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Critical Reception:  James Cameron's Avatar: The Game

Critical Reception: James Cameron's Avatar: The Game

December 2, 2009 | By Danny Cowan

December 2, 2009 | By Danny Cowan
More: Console/PC, Columns

This week's edition of Critical Reception examines online reaction to Ubisoft Montreal's film-based action title Avatar: The Game, which reviews describe as "dull and forgettable." Avatar for the Xbox 360 currently earns a score of 66 out of 100 at

Tom Bramwell at Eurogamer gives Avatar a 5 out of 10, praising its unique premise. "Through the RDA's 'Avatar' programme, your human consciousness is transported to a Na'vi body," he explains. "Then you're confronted by a troubling accusation: all the evidence suggests the RDA is exterminating the Na'vi in order to plunder [Na'vi indigenous planet] Pandora, and you have to choose between executing a human traitor or helping him to escape and siding with the Na'vi, and accepting all the complications that implies."

"It's a simple choice, of course," Bramwell admits, "but the difference between Avatar and other action games where you face polar opposites is that a huge volume of content genuinely rests on the decision: Avatar is effectively two entire games, and the path you take defines the next seven or eight hours either as a Na'vi third-person action-adventure or an RDA third-person shooter."

Repetition soon sets in, however. "You're simply asked to wander between distant yellow markers on the map screen, then dispatched to another marker, sometimes to fetch plants, sometimes to speak to particular people, or sometimes to get in a fight," Bramwell describes.

He continues: "What little variety there is also finds itself undone by a lack of imagination beneath the surface: an unusual Na'vi mission, for instance, has you fighting an RDA dropship, but just has you doing the same thing three times (climb a ladder, effectively), and the third time is actually the first location again."

"As you run around the world itself it's evident how well put together it is," Bramwell notes. "Pandora could well lend itself to a great film, and would lend itself fabulously well to a good third-person action game. Unfortunately, despite providing two third-person action games here for the price of one, both of them are dull and forgettable."

Matt Cabral at Team Xbox scores Avatar at 7.1 out of 10. "A few years back, [Ubisoft] pulled the impossible feat of adapting Peter Jackson's King Kong into a decent game," he begins. "So, with the arrival of James Cameron's Avatar: The Game, we were anxious to see if Ubisoft could once again work its movie-adapting magic."

Cabral notes that the game succeeds from a visual standpoint. "The title's setting, the fictional planet of Pandora, as it pops off the screen with a majestic beauty rarely seen in shooters," he praises. "Sure, we've seen plenty of lush tropical settings before, but Avatar ups the visual ante, adding details and touches that go beyond just creating a backdrop for the action."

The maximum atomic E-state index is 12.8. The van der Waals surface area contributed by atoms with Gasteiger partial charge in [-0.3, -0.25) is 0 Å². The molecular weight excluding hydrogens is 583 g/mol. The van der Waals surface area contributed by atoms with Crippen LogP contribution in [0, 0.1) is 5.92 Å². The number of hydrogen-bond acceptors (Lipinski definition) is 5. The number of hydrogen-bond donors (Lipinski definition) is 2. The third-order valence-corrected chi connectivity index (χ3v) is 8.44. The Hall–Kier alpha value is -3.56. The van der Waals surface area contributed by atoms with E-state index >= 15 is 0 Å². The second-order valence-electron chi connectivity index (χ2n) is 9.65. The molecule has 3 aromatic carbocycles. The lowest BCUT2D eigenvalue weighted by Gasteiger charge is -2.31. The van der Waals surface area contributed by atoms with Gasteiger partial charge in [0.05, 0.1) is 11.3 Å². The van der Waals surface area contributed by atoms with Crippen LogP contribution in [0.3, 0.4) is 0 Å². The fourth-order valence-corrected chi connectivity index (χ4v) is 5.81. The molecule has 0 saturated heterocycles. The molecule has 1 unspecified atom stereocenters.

Avatar also features an impressive variety of weapons. "While arming yourself to the teeth with [RDA] hardware offers its share of thrills," Cabral writes, "it's the weapons of Pandora's indigenous Na'vi that steal the show. Giant war staffs, battle hammers, crossbows and dual-wielded blades make for far more interesting combat."

Cabral finds that a weak narrative is Avatar's biggest fault. "Ubisoft Montreal has crafted one of the better licensed efforts we've seen in a while," he notes in conclusion, "but a weak story, poor pacing and a few minor gameplay flaws keep Avatar from competing with the likes of far superior, recent third-person efforts such as Assassin's Creed II and Batman: Arkham Asylum."

IGN UK's Alec Meer rates Avatar at 6.8 out of 10. "It is a fine-looking first-person shooter -- thanks to the Far Cry 2 engine -- with meaty and semi-diverse combat," he says. "You can sit there and have a forgettably good time."

"Alas," Meer continues, "you'll be compelled to play on not because of the characterless, crystal-hunting trudge that is the plot, which has no meaningful bearing on the upcoming James Cameron techgasm -- it's a prequel, but a self-contained one. This isn't a Matrix Reloaded situation - film and game are off doing their own thing, linked only by basic setup and a digifaced Sigourney Weaver cameo."

Other elements make Avatar a compelling play, despite its weaknesses elsewhere. "You'll keep playing because of the ubiquitous compulsion-creator that is experience points," Meer observes. "When you level up, you earn pre-ordained upgrades for a few of your weapons and/or your armour, and for your skills. This latter is what makes the game an OK shooter rather than a dreary one."

Meer explains: "Getting around a tough fight might be a matter of a judicious heal, or turning invisible and running away, or boosting your damage output momentarily, or, most appealingly, calling in an almost comically small-scale airstrike."

"It does little to endorse Ubisoft's claim that it's been in development for years, as underneath the admittedly high-detail visuals it's a pretty rudimentary thing," Meer concludes. "It's a long way better than bilge like the Quantum of Solace, but it's certainly got no sense of a landmark pop-cultural moment, in the way we're repeatedly told the film will."

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